Java 8 adoption rate higher than expected
Typesafe’s latest survey on Java 8 explains the success of lambdas and what it means for Scala.
Half a year after its release, Java 8 is showing signs of fast and enthusiastic adoption, according to Typesafe’s latest survey on Java 8. The newest generation of the programming platform would appear not to be suffering the same slow rate of adoption as its predecessors.
The success of the lambda
According to the survey, just over half (51%) of Java 8 users are already exploring the possibilities of this release’s most significant new feature: lambdas
27% of IT teams have already upgraded to Java 8, with another 21% planning to switch within the next 6 months. Only 3% have decided completely against upgrading to Java 8. Overall, eagerness to move is higher than expected, as Typesafe concludes.
“The latest findings suggest that adoption of Java 8 is running six months ahead of predictions, with two-thirds of those polled now saying they were running Java 8 or had committed to switching within a year.”
The main reasons given by programmers for postponing the update to Java 8 are organizational obstacles and red tape (19%), hurdles with legacy infrastructure (37%) and a lack of resources (31%). Of Java developers not yet on Java 8, 95% are using the previous two versions – Java 77 (69%) and Java 6 (26%).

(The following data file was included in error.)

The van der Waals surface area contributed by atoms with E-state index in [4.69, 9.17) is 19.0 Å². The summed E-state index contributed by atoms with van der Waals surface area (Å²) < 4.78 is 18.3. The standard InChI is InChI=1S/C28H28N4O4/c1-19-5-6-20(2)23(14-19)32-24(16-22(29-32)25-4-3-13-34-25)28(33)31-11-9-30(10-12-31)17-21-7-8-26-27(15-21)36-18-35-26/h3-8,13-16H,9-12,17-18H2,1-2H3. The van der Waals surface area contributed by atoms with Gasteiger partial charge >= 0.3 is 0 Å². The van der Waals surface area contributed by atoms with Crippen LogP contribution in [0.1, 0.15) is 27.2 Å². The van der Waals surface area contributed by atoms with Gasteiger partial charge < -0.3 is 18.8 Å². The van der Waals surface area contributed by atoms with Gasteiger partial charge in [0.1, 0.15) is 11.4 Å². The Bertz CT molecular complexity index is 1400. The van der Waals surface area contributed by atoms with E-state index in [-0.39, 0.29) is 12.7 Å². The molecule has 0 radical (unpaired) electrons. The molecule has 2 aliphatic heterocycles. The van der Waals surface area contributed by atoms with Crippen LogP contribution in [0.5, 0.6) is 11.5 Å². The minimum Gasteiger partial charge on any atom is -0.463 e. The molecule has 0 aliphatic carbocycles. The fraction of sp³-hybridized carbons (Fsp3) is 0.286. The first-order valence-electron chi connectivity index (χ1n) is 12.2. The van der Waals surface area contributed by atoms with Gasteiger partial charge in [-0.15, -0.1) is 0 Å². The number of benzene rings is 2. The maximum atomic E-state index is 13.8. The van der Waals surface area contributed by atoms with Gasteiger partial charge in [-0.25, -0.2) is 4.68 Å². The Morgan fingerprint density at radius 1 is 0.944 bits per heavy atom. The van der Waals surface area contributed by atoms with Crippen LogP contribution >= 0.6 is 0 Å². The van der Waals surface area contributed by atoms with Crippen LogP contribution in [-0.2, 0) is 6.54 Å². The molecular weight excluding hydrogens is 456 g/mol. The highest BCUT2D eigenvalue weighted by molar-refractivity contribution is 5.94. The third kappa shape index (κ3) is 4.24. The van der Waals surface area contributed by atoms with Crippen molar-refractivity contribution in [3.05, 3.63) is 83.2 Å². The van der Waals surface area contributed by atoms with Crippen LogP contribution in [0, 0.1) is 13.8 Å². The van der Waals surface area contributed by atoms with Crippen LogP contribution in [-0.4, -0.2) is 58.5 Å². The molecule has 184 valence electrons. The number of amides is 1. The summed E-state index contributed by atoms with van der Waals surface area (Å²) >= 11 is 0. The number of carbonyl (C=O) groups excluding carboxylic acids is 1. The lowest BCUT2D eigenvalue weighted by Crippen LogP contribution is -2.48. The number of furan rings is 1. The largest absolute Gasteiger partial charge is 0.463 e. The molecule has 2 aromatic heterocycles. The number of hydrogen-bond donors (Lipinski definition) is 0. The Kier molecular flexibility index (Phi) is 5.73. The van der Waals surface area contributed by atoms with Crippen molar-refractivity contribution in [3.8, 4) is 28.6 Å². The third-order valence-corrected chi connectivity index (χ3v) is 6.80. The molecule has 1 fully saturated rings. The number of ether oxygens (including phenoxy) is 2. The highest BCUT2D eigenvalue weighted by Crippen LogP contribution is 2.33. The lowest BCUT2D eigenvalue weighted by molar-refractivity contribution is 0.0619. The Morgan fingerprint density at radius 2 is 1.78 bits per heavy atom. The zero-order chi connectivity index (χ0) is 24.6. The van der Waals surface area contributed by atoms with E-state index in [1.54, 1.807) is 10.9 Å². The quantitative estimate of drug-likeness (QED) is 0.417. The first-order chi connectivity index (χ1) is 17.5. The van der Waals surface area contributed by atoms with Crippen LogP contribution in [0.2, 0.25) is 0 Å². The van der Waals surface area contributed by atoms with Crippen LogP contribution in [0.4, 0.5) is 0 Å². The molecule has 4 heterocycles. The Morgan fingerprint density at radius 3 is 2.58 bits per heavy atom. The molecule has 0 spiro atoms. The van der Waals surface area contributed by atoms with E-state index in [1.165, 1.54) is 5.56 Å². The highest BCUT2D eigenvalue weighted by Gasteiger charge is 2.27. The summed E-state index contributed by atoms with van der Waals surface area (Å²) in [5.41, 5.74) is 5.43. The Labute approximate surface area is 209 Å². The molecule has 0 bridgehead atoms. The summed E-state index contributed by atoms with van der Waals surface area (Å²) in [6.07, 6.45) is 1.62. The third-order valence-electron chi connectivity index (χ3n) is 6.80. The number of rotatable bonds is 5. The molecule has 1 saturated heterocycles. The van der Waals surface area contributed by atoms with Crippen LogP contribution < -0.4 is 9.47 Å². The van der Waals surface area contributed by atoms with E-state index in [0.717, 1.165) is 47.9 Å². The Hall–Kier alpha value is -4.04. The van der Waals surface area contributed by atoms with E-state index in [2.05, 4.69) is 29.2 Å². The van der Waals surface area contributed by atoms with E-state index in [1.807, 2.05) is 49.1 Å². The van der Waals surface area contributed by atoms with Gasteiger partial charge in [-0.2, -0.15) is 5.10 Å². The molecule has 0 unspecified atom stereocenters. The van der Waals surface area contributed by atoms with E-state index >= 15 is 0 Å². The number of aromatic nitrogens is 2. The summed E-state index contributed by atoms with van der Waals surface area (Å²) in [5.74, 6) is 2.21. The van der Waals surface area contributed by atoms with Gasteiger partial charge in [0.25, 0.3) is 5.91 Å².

Oracle’s late CEO Larry Ellison can also rejoice in the fact that Oracle’s virtual machine is still the JVM of choice.
- Oracle: 96%
- Dalvik / Android: 20%
- IBM: 7%
- Azul: 1%
Similarly, Oracle’s JDK leads the pack.
- Oracle Java SDK: 92%
- OpenJDK: 40%
- IBM JDK: 5%
Java 8 lambdas have not hurt Scala
Interestingly, the majority of developers believe the introduction of lambdas was not bad news for Scala. During the release of Java 8, it was often discussed whether or not the introduction of lambdas would make Scala obsolete, or at best, slow its adoption rate. In hindsight, the majority of Java developers agree that Java 8’s theft of Scala’s has far from damaged Scala.
In fact, 60% of participants believed that Oracle’s implementation of lambda expressions are a validation of Scala’s language design that will “positively reinforce the adoption of Scala.” Not only that, but 68% of Java programmers said that their experience with lambdas in Java 8 made them more likely to try out other functional languages with lambda features.
Java 9 excitement building
Consistent with JAXenter’s enthusiastic response to Java 9 news stories, more than a quarter of Java 8 users describe themselves as having a ‘strong’ interest in Java 9. However, the main focus of excitement is on a feature which is not (yet) earmarked for Java 9 – to the regret of many Java developers.
Open source a winner in application servers
The divide between open-source and proprietary software is nowhere more clear than in the survey of Java application servers. Open-source servers Tomcat and Jetty are the most popular, while heavier J2EE web servers like WebSphere and WebLogic are left trailing behind.